A lack of legitimate job opportunities in Myanmar has contributed to a shadow economy of informal or illegal labor, operating both within and outside the country’s national borders. Informal labor is prevalent in a range of economic sectors and affects a broad spectrum of demographics.
Traditionally working in border regions, where the government’s oversight is limited, human trafficking networks in Myanmar now extend to the country’s major cities.
Although Myanmar people are trafficked to other Asian countries, such as China, Bangladesh, Malaysia, Korea and Macau, the primary destination is Thailand. Approximately 600,000 Burmese migrants are registered to work in Thailand, but many more are there illegally.1
Many people are trafficked to Thailand to work in agriculture, fishing, construction, factories, domestic work and the sex industry. Local traffickers use deceptive tactics to recruit men into forced labor on palm oil and rubber plantations or in jade and precious stone mines.2
Women and girls are primarily subjected to sex trafficking, domestic servitude, or forced labor in garment manufacturing. Trafficking groups typically lure or force women and children into sex work, primarily in Thailand and China.5 Children are subjected to sex trafficking or to forced labor in teashops, the agricultural and construction sector, and in begging, at times through debt bondage. Both children and adults are subjected to forced domestic servitude. 3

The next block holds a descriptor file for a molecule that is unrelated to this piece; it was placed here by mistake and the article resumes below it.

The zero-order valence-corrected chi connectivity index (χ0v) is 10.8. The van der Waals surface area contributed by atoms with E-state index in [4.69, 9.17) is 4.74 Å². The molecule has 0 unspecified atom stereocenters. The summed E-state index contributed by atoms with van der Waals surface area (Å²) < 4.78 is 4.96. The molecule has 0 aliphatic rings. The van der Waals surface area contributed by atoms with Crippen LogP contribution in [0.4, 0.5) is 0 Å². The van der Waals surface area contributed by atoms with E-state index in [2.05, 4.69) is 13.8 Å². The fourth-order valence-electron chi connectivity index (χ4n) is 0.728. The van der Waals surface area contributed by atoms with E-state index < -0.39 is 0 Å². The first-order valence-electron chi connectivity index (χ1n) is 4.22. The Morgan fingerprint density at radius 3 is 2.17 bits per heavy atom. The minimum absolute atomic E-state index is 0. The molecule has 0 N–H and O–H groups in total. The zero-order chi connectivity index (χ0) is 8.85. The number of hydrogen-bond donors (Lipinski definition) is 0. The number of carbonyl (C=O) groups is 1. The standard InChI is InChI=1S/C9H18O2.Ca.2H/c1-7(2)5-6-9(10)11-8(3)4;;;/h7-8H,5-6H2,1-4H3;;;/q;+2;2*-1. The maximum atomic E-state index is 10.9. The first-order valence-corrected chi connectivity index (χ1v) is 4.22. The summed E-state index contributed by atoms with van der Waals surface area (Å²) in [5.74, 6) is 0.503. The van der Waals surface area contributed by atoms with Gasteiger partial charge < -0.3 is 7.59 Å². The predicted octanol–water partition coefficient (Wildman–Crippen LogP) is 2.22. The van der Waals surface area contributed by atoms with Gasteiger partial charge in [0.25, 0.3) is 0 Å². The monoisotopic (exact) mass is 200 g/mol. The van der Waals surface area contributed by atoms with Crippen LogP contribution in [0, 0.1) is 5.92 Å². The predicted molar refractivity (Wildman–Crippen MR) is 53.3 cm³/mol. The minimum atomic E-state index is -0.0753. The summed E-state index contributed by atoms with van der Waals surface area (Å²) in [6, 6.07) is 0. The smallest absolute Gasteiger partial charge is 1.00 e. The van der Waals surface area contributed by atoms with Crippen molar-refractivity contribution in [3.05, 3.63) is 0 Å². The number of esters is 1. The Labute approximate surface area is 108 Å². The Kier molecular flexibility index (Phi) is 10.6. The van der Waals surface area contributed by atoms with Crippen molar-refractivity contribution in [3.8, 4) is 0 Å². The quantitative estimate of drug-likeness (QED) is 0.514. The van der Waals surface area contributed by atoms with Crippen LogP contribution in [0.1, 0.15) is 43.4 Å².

A global index on modern slavery stated that some 30 million people are enslaved worldwide and 384,000 people are enslaved in Myanmar.4 Modern slavery is when one person possesses or controls another person in such a way as to significantly deprive that person of their individual liberty, with the intention of exploiting that person through their use, profit, transfer or disposal.5 Myanmar enacted the Anti-Human Trafficking law in September 2005. According to official statistics, the government exposed 1,168 cases between 2006 and April 2015, rescuing more than 2,000 victims and arresting 2,106 traffickers. 6
Child labor is widespread problem throughout Myanmar. Many of the children are recruited by agents and employed in tea shops or as restaurant attendants, street vendors, manual labor, waste collectors or beggars, in food processing and light manufacturing industries, and on farms in rural areas.7
The estimated number of children in Myanmar was 12.146 million in 2014, with about 10.5 percent of this number working, totalling 1.279 million working children. The definition of working children in the 2014 Myanmar census is: “those whom during the past seven days have been engaged for one hour or more, on a full-time or part-time basis, paid or unpaid, in the production of goods and services that have a market value.”8
According to the statistics from the International Labor Organization (ILO), 40 percent of children in hazardous workplaces were in environments contaminated by dust and fumes, while 16.5 percent were working with dangerous tools. A further 11.2 percent of children were exposed to extreme cold or heat in their working environment, 9.8 percent were exposed to dangerous chemicals and 9 percent were exposed to other workplace hazards.9